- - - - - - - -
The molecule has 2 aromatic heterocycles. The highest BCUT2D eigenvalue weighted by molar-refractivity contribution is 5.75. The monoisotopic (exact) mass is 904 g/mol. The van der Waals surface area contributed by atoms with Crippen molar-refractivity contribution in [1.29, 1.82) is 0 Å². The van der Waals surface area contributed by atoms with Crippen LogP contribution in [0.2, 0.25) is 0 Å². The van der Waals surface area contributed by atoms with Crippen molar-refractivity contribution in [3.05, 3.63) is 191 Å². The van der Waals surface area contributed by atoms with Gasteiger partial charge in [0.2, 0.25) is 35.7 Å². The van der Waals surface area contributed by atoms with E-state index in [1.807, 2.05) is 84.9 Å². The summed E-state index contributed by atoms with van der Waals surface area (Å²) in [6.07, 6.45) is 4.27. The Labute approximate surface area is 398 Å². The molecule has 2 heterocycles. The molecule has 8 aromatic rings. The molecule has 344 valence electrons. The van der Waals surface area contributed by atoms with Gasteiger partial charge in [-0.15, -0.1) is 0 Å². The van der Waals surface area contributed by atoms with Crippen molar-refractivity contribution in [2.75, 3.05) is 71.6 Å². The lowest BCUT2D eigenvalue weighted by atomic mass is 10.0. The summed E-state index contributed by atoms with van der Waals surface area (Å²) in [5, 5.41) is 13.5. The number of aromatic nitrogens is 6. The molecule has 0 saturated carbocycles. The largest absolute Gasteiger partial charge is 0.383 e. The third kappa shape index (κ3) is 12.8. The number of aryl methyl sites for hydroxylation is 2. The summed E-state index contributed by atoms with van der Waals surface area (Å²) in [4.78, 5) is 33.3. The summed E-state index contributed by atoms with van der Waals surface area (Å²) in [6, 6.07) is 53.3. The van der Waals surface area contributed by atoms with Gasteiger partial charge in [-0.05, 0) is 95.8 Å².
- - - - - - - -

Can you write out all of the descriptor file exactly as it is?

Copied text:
The molecule has 2 aromatic heterocycles. The highest BCUT2D eigenvalue weighted by molar-refractivity contribution is 5.75. The monoisotopic (exact) mass is 904 g/mol. The van der Waals surface area contributed by atoms with Crippen molar-refractivity contribution in [1.29, 1.82) is 0 Å². The van der Waals surface area contributed by atoms with Crippen LogP contribution in [0.2, 0.25) is 0 Å². The van der Waals surface area contributed by atoms with Crippen molar-refractivity contribution in [3.05, 3.63) is 191 Å². The van der Waals surface area contributed by atoms with Gasteiger partial charge in [0.2, 0.25) is 35.7 Å². The van der Waals surface area contributed by atoms with E-state index in [1.807, 2.05) is 84.9 Å². The summed E-state index contributed by atoms with van der Waals surface area (Å²) in [6.07, 6.45) is 4.27. The Labute approximate surface area is 398 Å². The molecule has 2 heterocycles. The molecule has 8 aromatic rings. The molecule has 344 valence electrons. The van der Waals surface area contributed by atoms with Gasteiger partial charge in [-0.15, -0.1) is 0 Å². The van der Waals surface area contributed by atoms with Crippen molar-refractivity contribution in [2.75, 3.05) is 71.6 Å². The lowest BCUT2D eigenvalue weighted by atomic mass is 10.0. The summed E-state index contributed by atoms with van der Waals surface area (Å²) in [5, 5.41) is 13.5. The number of aromatic nitrogens is 6. The molecule has 0 saturated carbocycles. The largest absolute Gasteiger partial charge is 0.383 e. The third kappa shape index (κ3) is 12.8. The number of aryl methyl sites for hydroxylation is 2. The summed E-state index contributed by atoms with van der Waals surface area (Å²) in [4.78, 5) is 33.3. The summed E-state index contributed by atoms with van der Waals surface area (Å²) in [6, 6.07) is 53.3. The van der Waals surface area contributed by atoms with Gasteiger partial charge in [-0.05, 0) is 95.8 Å².